Project Crossbow integrates stack virtualization and QOS as part of the stack architecture itself to offer a large subset of QOS type functionality at zero performance penalty and simple administrative interfaces. It also integrates diffserv with the stack where a virtual NIC can set and read the diffserv based labels. Since Crossbow architecture is limited in differentiating the traffic based on layer 2, 3, and 4 headers only i.e. the VLAN tag, local mac address, local IP address, protocol, and ports; the functionality offered is a subset of exisiting QOS mechanism although it covers 90% of the use cases without any performance penalty. This is the prime reason why project Crossbow refers to the bandwidth related policies as 'Bandwidth resource control' instead of QOS.

3c. Horizontally scaled markets:

This is the market segment made up of low priced volume servers (typically 2-4 socket machines) which offer services which require little or no sharing of data between them. The small servers can be standalone machines in a rack or blades in a chasis. Grids are another way to use volume servers to achieve the output of the traditional large SMP machines or main frames.

In case of blades which share a common 10Gb NIC to the chasis, Crossbow again provides the sharing of bandwidth in a fair manner. In addition, the Crossbow provided APIs for network management, virtualization and bandwidth resource control can be use by 3rd party management softwares to propogate the common policy throughout the server farm or all the blades in the chasis. In a Solaris based homogenous environments, its very easy to mark an application or a virtual machine (based on port or IP address) as critical and propogate the same policy through all the machines. The diffserv labels can be added appropriately such that the policy is honoured by all machines and network element in the center.

4. Technical problems in exisiting architectures:

As mentioned earlier, the host based QOS systems work as a layer between the network stack and as such are pretty inefficient in providing the QOS services required of them. But that is not all.

The exisiting interrupt driven packet delivery model pecludes any kind of policy enforcement and fair sharing. When a NIC interrupt is raise, it is at a highest priority and the CPU has to context switch whatever processing to deal with the interrupt. Most of the time, the processing of a critical packet is interrupted to deal with the arrival of a non critical packet.

The anonymous packet processing in the kernel is another major problem in virtualizing the stack and enforcing any kind of bandwidth resource control (including fairness). 80% of the work is already done for an incoming packet when the stack determines that no one is actually interested in the packet and it needs to drop it. In other words, the cost of dropping unwanted packets is too high.

Everything in the host flows through common queues and is processed by common threads which make enforcing policies based on traffic type very difficult. Recv or xmit of each packet impacts processing on any other packet on that particular CPU.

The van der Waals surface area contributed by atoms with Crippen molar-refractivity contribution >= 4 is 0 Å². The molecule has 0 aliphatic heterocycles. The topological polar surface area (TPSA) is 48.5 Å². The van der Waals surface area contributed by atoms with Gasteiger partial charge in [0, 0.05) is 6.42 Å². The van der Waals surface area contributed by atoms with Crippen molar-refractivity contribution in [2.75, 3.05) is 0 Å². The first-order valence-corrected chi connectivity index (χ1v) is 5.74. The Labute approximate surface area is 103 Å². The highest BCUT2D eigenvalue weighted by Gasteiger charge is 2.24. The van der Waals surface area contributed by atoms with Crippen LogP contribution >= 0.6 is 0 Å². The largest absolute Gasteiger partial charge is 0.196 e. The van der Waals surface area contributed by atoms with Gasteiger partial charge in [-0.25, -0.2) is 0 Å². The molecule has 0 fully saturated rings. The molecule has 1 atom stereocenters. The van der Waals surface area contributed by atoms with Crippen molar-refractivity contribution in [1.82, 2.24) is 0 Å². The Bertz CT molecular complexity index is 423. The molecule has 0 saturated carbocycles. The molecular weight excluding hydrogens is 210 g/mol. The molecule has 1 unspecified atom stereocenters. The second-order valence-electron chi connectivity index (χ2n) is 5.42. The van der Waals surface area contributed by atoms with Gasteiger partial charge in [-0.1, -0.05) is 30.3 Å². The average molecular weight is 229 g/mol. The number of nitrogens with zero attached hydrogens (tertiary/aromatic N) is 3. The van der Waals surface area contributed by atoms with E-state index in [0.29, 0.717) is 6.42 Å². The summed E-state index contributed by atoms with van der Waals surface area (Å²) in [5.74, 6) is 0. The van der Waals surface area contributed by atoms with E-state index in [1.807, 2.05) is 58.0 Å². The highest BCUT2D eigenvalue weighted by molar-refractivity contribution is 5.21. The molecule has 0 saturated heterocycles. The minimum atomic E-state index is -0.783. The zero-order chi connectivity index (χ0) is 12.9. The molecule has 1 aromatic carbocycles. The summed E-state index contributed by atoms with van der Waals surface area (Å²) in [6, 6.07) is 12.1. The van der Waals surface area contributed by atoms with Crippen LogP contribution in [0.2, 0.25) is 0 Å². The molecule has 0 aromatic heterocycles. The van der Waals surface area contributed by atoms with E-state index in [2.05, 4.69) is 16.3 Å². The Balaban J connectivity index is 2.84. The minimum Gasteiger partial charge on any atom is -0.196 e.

In most of the virtualized environments, the pseudo NIC in the virtual machines has no way of knowing about the hardware capabilities of the real hardware (even simple things like hardware checksum) because of the presense of the bridge in between and ends up making negetive performance impact. In addition, there is no mechanism to share the NIC in a fair manner. The transition of typical packet from the dom0 to domU also causes severe performance problems.

5. CrossBow Architecture:

The Crossbow architecture starts out by integrating network virtualization and resource control as part of the stack architecture. The Solaris 10 network stack has already been designed for the next decade where the connection to CPU affinity is maintained and the upper stack has tight control over the NIC resources.

Crossbow builds on top of that by pushing the classification of packets based on services, protocols or virtual machines as far below as possible. If the NIC hardware itself has ability to divide onboard memory into segements/queues (know as Rx and Tx rings) which can preferably haev their own DMA channels and MSI-X interrupts, the stack programs the NIC classifier to classify packets based on configured policies to different Rx rings. Each Rx/Tx ring is owned by a CPU and a separate kernel queue know as serialization queue which controls the rate of packet arrival into the system based on configured bandwidth.

The Rx/Tx ring, the associated DMA channel, MSI-X interrupt, the serialization queue, the CPU, and processing threads are all unique for the service, protocol or virtual machine in question and can be assigned a unique MAC address and a Virtual NIC which becomes the administration entity that can be administered like a normal NIC. The NIC classifier drives the incoming packets to the correct RX ring from where the Squeue owning the Rx ring (and VNIC) will pull the packets via polling mode based on fair sharing of resources or configured bandwidth. The interrupt mode is used only when the Squeue has no packets to process and the Rx ring is empty. Each individual Rx ring is dynamically switched between interrupt and polling mode. Incoming packets that exceed the configured bandwidth limit remain in the NIC itself in their corresponding Rx ring and are pulled in the system only when they are ready to be processed.